"Nightmare of Eden" is actually a hidden gem. Even though the acting and direction is alittle awkward at times, and the design of the Mandrels(why is the Graham Williams era filled with unimaginative monsters?) is laughable, the story itself is very adult, one of the few Who strories to deal with the addiction of drugs. The script is absolutely hilarious! Tom Baker excells(as does Ward)! The scene where Rigg has been drugged by Vraxion, witnessing the massacre of his passengers on the Empress by the Mandrels is a scream: "What's all the fuss? They're only economy class?" David Briely's voice for K-9 this season is also a welcome change, almost giving him a personality and humor. Tryst gives us his best Dr. Strangelove/Peter Sellers impersonation(without the physical humor). I used to think that "The Creature From the Pit" was the funniest ever Tom Baker adventure, I might be wrong. But don't take my word for it, I liked "Time and the Rani"!
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Format: VHS Tape
One day, they will make a TV-movie about the October 2003 Staten Island Ferry disaster, and that movie will be atrocious. Right before the ferry is about to crash, some actor, who's already seen "Nightmare of Eden", will utter the line, "Oh no!". That's what actor David Daker did right before his character's starship collided with a space freighter. It is not, on its face, a proud moment, or a good beginning for a story.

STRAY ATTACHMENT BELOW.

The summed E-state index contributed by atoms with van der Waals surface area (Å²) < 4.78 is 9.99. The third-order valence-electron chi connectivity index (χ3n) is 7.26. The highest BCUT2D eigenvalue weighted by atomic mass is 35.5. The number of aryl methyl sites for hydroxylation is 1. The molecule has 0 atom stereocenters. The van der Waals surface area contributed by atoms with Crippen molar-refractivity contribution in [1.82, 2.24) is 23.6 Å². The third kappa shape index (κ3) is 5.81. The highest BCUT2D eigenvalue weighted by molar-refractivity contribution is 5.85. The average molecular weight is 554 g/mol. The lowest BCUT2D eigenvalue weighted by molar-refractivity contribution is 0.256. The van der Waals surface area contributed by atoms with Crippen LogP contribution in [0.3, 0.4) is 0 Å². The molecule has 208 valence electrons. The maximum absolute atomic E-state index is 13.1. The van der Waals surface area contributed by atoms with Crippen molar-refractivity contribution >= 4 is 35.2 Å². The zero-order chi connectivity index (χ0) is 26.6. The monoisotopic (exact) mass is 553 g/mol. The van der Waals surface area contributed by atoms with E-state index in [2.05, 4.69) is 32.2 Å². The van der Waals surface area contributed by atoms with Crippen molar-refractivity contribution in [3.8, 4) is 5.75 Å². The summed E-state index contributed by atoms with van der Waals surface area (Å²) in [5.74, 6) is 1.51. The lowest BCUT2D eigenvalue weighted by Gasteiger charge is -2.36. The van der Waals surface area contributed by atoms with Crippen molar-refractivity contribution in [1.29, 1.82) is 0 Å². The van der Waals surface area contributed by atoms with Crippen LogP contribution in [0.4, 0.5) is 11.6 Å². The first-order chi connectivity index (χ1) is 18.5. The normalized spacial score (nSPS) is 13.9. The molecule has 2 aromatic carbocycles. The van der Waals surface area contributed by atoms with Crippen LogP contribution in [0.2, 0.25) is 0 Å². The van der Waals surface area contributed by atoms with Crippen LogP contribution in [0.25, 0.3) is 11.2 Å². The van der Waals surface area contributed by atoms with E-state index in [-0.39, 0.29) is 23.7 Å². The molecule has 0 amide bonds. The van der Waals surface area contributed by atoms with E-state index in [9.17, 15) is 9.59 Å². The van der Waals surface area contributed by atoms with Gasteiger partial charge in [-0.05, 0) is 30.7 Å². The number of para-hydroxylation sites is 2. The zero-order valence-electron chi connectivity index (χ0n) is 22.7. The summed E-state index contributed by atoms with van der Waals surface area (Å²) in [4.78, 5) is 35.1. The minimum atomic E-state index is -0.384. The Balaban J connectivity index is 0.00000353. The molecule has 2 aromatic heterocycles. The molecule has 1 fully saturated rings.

"Nightmare" tops several "Worst of" lists in the "Doctor Who" pantheon. Worst costumes, certainly. There's not a single character in this piece who's dressed sensibly. Starting at the top, Romana appears to be dressed in a gray maternity gown. With red trim. Most of the starship crew is dressed in leather: the ship's crewmen are wearing red sleeveless vests with glitter added. And white pancake makeup, to boot. The two federal agents whose comic banter takes over the second half of the story, are dressed like the biker from the Village People. Tryst's team wears white T-shirts under black vests, so the only thing missing, cleary, is the rhinestone studding. Daker's black jumpsuit has spandex sleeves. I won't even get into what the starship passengers are wearing. I fly coach three times a month and they just don't issue that at the departure gate.
The special effects are bad. The opening shot is of a styrofoam spaceship wobbling its way across the stars. There's a lot of experimental computer imaging in this 1979 epic, but explosions happen before the gun blasts which cause them, and after Della is shot in the neck, she famously falls to the floor clutching her midriff.
So why, then, is "Nightmare of Eden" so entertaining? At what point does "bad" become "good"?
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Format: DVD Verified Purchase
I am a big Doctor Who fan, and purchase every episode as it comes out of DVD. If you're a casual viewer, though, this may not be one of the must-have episodes.

The story-line is pretty good. The spaceship "Empress" emerged from hyperspace in the exact spot where the spaceship "Hecate" already was. This caused the two ships to be locked together - intermingled, as the two ships co-exist in the same time and space. Not good. The Doctor, Romana and K-9 arrive, and set to separating the ships.